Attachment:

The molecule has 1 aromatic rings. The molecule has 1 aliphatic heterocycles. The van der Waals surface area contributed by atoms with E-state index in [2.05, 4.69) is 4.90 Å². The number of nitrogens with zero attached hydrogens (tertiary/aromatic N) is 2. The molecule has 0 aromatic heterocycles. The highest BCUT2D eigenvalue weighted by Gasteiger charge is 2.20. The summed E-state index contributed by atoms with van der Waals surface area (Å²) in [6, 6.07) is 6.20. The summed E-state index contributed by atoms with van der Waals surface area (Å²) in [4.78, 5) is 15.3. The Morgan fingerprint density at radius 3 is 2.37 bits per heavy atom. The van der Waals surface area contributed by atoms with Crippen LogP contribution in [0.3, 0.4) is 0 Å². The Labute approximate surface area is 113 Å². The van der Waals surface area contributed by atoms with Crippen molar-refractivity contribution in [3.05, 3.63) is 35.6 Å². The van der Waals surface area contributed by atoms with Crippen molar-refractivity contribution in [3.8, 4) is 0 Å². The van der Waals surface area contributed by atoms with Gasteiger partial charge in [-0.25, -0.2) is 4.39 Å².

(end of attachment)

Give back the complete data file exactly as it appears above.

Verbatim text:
The molecule has 1 aromatic rings. The molecule has 1 aliphatic heterocycles. The van der Waals surface area contributed by atoms with E-state index in [2.05, 4.69) is 4.90 Å². The number of nitrogens with zero attached hydrogens (tertiary/aromatic N) is 2. The molecule has 0 aromatic heterocycles. The highest BCUT2D eigenvalue weighted by Gasteiger charge is 2.20. The summed E-state index contributed by atoms with van der Waals surface area (Å²) in [6, 6.07) is 6.20. The summed E-state index contributed by atoms with van der Waals surface area (Å²) in [4.78, 5) is 15.3. The Morgan fingerprint density at radius 3 is 2.37 bits per heavy atom. The van der Waals surface area contributed by atoms with Crippen LogP contribution in [0.3, 0.4) is 0 Å². The Labute approximate surface area is 113 Å². The van der Waals surface area contributed by atoms with Crippen molar-refractivity contribution in [3.05, 3.63) is 35.6 Å². The van der Waals surface area contributed by atoms with Crippen molar-refractivity contribution in [3.8, 4) is 0 Å². The van der Waals surface area contributed by atoms with Gasteiger partial charge in [-0.25, -0.2) is 4.39 Å².